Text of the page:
Stevie: Yeah, it just sorta helps you know what to do, what not to do, and how to cut things down as well: like with Sister Ghost, songs were cut down quite a lot on that last EP, compared to our first where no song was under five minutes, we thought we might cut things down a bit on the next one.
► From a lyrical or even a sound perspective, although none of you are originally from Belfast is there much of it in your songs?
Brian: No. Personally, I don’t really identify with Belfast.
Stevie: Yeah, I mean I like Belfast, but even bands from here we like from Belfast don’t sound like they’re from Belfast, they just sound like the sum of their record collection or whatever.
Brian: The best Belfast bands aren’t from Belfast either, in my opinion.
Stevie: Yeah, I think it’s just best to throw some weird people from all over together to try and come up with something good and, hopefully, new.
► I suppose we’ve already touched on this, but you’re all credited with playing different instruments on the EP. How do you work out who’s playing what?
Brian: Usually it’s just however comes up with the first riff: like one of our tunes I wrote the bass intro, so I’m the bassist for that song, then we just all slip in.
Stevie: Yeah it’s very intuition based: whoever’s most comfortable with what instrument, or even who’s there at the time.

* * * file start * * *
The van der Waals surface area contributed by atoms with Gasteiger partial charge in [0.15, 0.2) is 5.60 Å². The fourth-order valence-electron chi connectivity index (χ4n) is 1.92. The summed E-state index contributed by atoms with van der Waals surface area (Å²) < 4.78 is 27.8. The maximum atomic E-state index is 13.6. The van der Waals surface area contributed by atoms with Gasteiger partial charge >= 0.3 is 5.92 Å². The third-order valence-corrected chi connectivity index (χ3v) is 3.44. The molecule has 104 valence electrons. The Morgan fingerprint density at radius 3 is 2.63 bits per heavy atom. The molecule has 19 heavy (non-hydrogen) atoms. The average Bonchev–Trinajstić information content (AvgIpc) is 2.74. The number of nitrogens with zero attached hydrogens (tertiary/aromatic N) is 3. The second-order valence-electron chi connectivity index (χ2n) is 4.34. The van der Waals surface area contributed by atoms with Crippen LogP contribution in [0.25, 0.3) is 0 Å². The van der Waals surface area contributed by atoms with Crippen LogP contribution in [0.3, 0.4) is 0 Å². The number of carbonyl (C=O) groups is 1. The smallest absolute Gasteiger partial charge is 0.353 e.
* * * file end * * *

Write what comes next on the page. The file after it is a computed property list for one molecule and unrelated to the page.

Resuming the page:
► So do you all your songs come from that sort of ‘jam’ scenario?
Jake: Well I tend to write more by myself, although that might just be a riff or something.
Stevie: Yeah, like Quandary was pretty much full song, it’s the one I play the drums on so I just added a few stops and time changes then Coney added a bass line to the breakdown, but pretty much up to there it’s what Jake had written.
Brian: It happens very naturally. We don’t really discuss these things, you know?
Stevie: We’re not a jam band though (laughs). It’s like structured jamming, but I think you have to trust what you’ve written and who you’re playing with.
► So For the Cult Fat Guy EP, that’s obviously who it’s aimed at. You’re all cult fat guys, to a degree?
► So, one of the man stipulations of being a cult fat guy seems to be talking about bands who we’re never quite as big as they should be. Does anyone stand out in particular?
Stevie: Yeah well we’re always gonna be fans of these great bands who were annoyingly not as big as they should have been, but if they were gonna reach a bigger audience they wouldn’t sound the way they did.